Monday, October 29, 2007
Children’s Tylenol and Children’s Motrin, when sold by themselves, were excluded from the discussions because the medicines in those products, acetaminophen and ibuprofen, respectively, are safe and effective in treating fevers and aches even in young infants.
Tylenol and Motrin are sold in syrupy concoctions that help coughs because the syrup coats the back of the throat and calms cough receptors, said Dr. Ian Paul, a pediatrician at Penn State Children’s Hospital in Hershey, Pa., who consults for industry.
The committee skipped any lengthy discussion of antihistamines like Benadryl, because there is little debate that such medicines are effective for allergies. Benadryl, also known as diphenhydramine, also puts some children to sleep. But nearly all the experts said deliberate sedation should be discouraged.
The medicines that earned the most scorn were those commonly sold to treat coughs, runny noses and congestion, including dextromethorphan and phenylephrine.
None of them have any proven effect on children’s cold symptoms. All have risks.
The advisory panel is right, however, about the effectiveness of the medications. They are effective mostly in that they give a parent something to do so they don't feel as if they're standing by while their child suffers. The number of children injured by the drugs, however, has been exceedingly small:
A study by the Centers for Disease Control and Prevention found that at least 1,519 children younger than 2 had serious health problems from 2004 to 2005 after having been treated with common cold medicines. Three children died, the disease control agency found.
But the argument is, that if they don't do any good in the first place, then why tolerate any risk? But, according to this story, the pharmaceutical companies say the issue is accidental overdosage, not inherent risk in properly dosed drugs:
The Consumer Healthcare Products Association (CHPA), which represents manufacturers and distributors of over-the-counter medicines, said in a statement: "The data clearly show that these medicines are very safe when used as directed and that harm to this age group, while very rare, is attributable in most cases to accidental ingestion an issue of safekeeping that is best addressed through education."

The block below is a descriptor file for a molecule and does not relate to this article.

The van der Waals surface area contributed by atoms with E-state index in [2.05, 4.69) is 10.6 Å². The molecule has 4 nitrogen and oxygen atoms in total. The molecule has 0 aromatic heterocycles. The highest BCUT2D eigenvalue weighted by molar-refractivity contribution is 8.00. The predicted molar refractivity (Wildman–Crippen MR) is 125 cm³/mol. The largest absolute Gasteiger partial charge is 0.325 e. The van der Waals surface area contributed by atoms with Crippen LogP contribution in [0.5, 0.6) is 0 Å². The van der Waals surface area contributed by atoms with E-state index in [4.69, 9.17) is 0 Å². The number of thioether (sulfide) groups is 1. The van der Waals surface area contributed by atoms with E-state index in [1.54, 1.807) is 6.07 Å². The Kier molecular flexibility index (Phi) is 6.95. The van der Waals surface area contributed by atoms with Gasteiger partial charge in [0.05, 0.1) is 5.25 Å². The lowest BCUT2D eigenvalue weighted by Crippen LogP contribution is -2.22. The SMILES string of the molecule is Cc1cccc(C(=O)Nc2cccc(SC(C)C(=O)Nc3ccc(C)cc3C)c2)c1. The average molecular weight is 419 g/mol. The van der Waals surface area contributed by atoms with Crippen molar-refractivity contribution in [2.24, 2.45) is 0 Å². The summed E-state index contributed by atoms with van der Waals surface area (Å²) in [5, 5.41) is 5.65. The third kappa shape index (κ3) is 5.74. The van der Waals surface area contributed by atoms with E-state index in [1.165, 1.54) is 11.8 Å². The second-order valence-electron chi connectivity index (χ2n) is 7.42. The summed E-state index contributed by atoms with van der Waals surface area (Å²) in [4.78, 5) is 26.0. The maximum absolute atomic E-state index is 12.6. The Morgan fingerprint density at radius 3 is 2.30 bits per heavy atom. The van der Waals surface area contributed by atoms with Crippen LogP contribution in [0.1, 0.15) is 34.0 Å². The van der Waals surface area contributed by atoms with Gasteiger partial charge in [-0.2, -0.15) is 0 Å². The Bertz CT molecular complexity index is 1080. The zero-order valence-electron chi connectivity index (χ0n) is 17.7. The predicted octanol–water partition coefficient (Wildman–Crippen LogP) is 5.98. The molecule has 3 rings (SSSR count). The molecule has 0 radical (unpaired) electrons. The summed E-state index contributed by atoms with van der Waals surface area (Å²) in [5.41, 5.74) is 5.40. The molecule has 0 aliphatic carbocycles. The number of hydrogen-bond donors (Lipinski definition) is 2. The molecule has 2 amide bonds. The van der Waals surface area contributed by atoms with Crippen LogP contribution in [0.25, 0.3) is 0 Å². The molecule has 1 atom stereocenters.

So what to do? My recommendation would be not to use them. Runny noses and coughs aren't in the category of intolerable suffering, and these products aren't likely to be much benefit anyway.
posted by Sydney on 10/29/2007 08:10:00 AM 3 comments
the pseudoephedrine version of dimatapp worked. The new version without it works less well and requires a slightly larger dose in my kids to get them to be able to sleep without post nasal drip. Course, in my case my child is already on prescription Zyrtec, Clarinex, and a small Zantac dose for allergies. Sometimes even that is not enough to stop the post nasal drip that keeps her awake. But add in a dose of dimetapp and she is fine.
By 10:24 PM, at
The result is going to be - more antibiotics. Parents will continue to bring their children to the doctor or the local drugstore clinic for viral respiratory infections, and will insist on some form of treatment. Tea and tissues will not be good enough.
By 11:21 AM, at
Maybe the children's version is better, but the syrupy concoction of infant motrin is extremely cough-inducing. I always have to dilute it well. I tried it myself once - it literally burned the back of my throat. So much for the soothing benefits of syrup :)